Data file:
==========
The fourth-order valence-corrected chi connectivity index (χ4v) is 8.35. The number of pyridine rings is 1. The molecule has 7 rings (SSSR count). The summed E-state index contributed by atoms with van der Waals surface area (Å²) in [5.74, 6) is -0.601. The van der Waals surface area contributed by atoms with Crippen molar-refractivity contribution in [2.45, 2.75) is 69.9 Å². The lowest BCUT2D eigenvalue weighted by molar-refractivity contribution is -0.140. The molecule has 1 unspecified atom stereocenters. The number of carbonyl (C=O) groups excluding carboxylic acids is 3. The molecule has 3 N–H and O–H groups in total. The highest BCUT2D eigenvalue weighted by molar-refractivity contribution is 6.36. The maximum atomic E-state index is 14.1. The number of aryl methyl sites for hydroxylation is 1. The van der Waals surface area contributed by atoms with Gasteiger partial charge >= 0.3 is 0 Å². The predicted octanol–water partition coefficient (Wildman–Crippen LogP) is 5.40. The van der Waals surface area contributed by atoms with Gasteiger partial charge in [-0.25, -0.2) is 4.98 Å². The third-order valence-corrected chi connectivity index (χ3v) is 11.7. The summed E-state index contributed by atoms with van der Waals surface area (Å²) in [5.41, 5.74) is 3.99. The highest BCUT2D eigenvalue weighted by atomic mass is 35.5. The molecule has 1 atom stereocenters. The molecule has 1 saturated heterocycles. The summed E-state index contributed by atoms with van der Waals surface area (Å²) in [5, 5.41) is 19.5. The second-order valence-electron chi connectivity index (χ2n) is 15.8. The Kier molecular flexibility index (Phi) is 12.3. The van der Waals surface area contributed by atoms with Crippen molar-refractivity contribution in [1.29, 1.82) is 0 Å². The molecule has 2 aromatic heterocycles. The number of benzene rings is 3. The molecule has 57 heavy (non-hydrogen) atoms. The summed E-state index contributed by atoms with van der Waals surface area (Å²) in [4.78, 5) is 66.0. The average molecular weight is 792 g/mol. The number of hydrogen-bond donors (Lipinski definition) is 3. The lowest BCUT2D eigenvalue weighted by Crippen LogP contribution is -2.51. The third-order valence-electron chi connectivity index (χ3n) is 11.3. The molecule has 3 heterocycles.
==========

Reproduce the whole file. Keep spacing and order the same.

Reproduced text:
The fourth-order valence-corrected chi connectivity index (χ4v) is 8.35. The number of pyridine rings is 1. The molecule has 7 rings (SSSR count). The summed E-state index contributed by atoms with van der Waals surface area (Å²) in [5.74, 6) is -0.601. The van der Waals surface area contributed by atoms with Crippen molar-refractivity contribution in [2.45, 2.75) is 69.9 Å². The lowest BCUT2D eigenvalue weighted by molar-refractivity contribution is -0.140. The molecule has 1 unspecified atom stereocenters. The number of carbonyl (C=O) groups excluding carboxylic acids is 3. The molecule has 3 N–H and O–H groups in total. The highest BCUT2D eigenvalue weighted by molar-refractivity contribution is 6.36. The maximum atomic E-state index is 14.1. The number of aryl methyl sites for hydroxylation is 1. The van der Waals surface area contributed by atoms with Gasteiger partial charge >= 0.3 is 0 Å². The predicted octanol–water partition coefficient (Wildman–Crippen LogP) is 5.40. The van der Waals surface area contributed by atoms with Gasteiger partial charge in [-0.25, -0.2) is 4.98 Å². The third-order valence-corrected chi connectivity index (χ3v) is 11.7. The summed E-state index contributed by atoms with van der Waals surface area (Å²) in [5.41, 5.74) is 3.99. The highest BCUT2D eigenvalue weighted by atomic mass is 35.5. The molecule has 1 atom stereocenters. The molecule has 1 saturated heterocycles. The summed E-state index contributed by atoms with van der Waals surface area (Å²) in [5, 5.41) is 19.5. The second-order valence-electron chi connectivity index (χ2n) is 15.8. The Kier molecular flexibility index (Phi) is 12.3. The van der Waals surface area contributed by atoms with Crippen molar-refractivity contribution in [1.29, 1.82) is 0 Å². The molecule has 2 aromatic heterocycles. The number of benzene rings is 3. The molecule has 57 heavy (non-hydrogen) atoms. The summed E-state index contributed by atoms with van der Waals surface area (Å²) in [4.78, 5) is 66.0. The average molecular weight is 792 g/mol. The number of hydrogen-bond donors (Lipinski definition) is 3. The lowest BCUT2D eigenvalue weighted by Crippen LogP contribution is -2.51. The third-order valence-electron chi connectivity index (χ3n) is 11.3. The molecule has 3 heterocycles.